Drafted by the NBA’s Los Angeles Lakers in 1973, Finch chose to stay in Memphis to play for the Memphis Tams of the American Basketball Association. His professional basketball career included stints with the Tams, the Memphis Sounds, the Baltimore Hustlers and the Baltimore Claws.

Finch was a U of M assistant coach in the 80s. When NCAA violations disrupted the program, he was hired (in 1986) as head coach to restore order.

Finch posted 10 out of 11 winning seasons, seven 20-plus win seasons and six NCAA tournament appearances. He helped develop standout players such as Hardaway, Elliot Perry, Lorenzen Wright, David Vaughn, Cedric Henderson and Michael Wilson, and his 1991-92 team made the NCAA Elite Eight.

In the rich history of Memphis basketball, Finch is an “iconic figure,” said Chris Wallace, Grizzlies General Manager and Vice President of Basketball Operations.

“…(No) luminary shined brighter in the constellation of stars which have made Memphis basketball so special,” said Wallace.

“As a person he touched countless hearts and made an even bigger contribution. The Grizzlies and the entire Memphis basketball community mourns his passing while celebrating his life and work. Our prayers and thoughts go out to his family, friends, former teammates and players.”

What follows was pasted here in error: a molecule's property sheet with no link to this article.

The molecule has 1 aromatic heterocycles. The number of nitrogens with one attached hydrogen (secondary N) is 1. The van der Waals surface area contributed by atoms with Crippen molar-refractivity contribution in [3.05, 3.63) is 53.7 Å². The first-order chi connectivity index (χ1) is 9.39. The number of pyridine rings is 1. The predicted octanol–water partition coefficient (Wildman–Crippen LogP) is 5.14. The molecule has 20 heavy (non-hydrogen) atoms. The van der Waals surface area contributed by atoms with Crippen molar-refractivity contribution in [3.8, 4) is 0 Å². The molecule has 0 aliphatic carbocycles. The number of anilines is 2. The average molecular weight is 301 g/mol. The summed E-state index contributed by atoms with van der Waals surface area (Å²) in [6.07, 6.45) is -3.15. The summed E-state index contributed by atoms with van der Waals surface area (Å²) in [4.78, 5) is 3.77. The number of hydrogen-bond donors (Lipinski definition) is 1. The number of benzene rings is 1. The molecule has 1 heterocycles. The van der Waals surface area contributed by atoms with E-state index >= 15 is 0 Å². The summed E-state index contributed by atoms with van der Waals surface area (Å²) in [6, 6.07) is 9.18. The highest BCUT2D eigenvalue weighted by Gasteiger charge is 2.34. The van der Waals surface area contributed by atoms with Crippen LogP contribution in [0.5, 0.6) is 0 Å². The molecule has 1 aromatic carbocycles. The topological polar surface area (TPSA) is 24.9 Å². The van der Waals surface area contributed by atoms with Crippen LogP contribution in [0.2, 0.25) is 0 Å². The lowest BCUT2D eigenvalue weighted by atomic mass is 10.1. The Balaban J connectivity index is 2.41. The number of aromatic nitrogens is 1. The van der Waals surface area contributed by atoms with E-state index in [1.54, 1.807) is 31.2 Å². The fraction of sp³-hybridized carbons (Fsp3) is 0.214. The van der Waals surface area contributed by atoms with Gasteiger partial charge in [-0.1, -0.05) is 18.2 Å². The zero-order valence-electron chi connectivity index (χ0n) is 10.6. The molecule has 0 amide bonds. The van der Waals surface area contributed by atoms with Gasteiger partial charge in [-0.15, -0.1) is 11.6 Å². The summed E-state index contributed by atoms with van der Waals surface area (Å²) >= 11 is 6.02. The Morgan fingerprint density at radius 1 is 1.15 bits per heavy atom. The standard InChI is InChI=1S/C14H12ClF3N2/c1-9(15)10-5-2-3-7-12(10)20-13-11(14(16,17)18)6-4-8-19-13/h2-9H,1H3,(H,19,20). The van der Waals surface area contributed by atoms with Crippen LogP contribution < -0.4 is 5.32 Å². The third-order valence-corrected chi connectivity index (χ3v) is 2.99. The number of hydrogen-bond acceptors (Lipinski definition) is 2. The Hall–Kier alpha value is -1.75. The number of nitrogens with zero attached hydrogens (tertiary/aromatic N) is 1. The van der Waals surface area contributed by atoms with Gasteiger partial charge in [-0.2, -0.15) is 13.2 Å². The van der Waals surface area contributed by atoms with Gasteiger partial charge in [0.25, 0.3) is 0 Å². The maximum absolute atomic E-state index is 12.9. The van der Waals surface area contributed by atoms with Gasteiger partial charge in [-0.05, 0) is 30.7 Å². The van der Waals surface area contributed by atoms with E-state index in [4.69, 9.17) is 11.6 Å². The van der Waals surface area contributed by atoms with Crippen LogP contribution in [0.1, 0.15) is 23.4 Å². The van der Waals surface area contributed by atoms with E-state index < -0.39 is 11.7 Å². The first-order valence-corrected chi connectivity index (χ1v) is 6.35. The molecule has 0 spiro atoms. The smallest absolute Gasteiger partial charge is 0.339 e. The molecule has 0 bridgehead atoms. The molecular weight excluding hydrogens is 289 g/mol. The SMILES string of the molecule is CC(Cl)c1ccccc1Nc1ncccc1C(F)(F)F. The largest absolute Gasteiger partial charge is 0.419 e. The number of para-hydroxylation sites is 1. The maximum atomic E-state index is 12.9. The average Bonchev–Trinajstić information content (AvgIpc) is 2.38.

Perry, Grizzlies limited partner and radio analyst, said Finch was one of the biggest influences in his life

“Playing for Coach Finch at Memphis was a perfect scenario for me,” Perry said. “He helped shape me as a basketball player, but more importantly into the person that I am today.”

Larry Finch with Ernest Withers
Larry Finch receives an award
The late, renowned photographer Ernest Withers with Larry Finch. Larry Finch accepts one of the many awards he garnered to during his celebrated life and career.


University of Memphis President Dr. Shirley C. Raines

“On behalf of the entire University of Memphis community, students, faculty, staff, alumni and fans, I want to extend my sincere condolences to the family of Larry Finch. He was not only the University’s most successful basketball coach ever, he was an enthusiastic and untiring ambassador for the University, a unifying force for all of Memphis and a man admired and loved personally by all who knew him. He will be greatly missed.”

University of Memphis Athletics Director R.C. Johnson

“Memphis has lost a legend. Larry Finch was so much bigger than just a basketball player or a basketball coach. He did so much for the City of Memphis, his community and his University, that it would be hard to mention all of his achievements.

“Our thoughts and prayers are with the Finch family in their time of grief. Larry Finch will live on in the memories of all Tiger fans. He will never be forgotten.”


A wake for Larry Finch will be held from 4 p.m. to 8 p.m. Friday at the Finch Center on the campus of the U of M.

The funeral will be at 11 a.m. Saturday at Hope Presbyterian Church at 8500 Walnut Grove Rd., 38018.

The family requests that those who desire to send flowers send them directly to the church.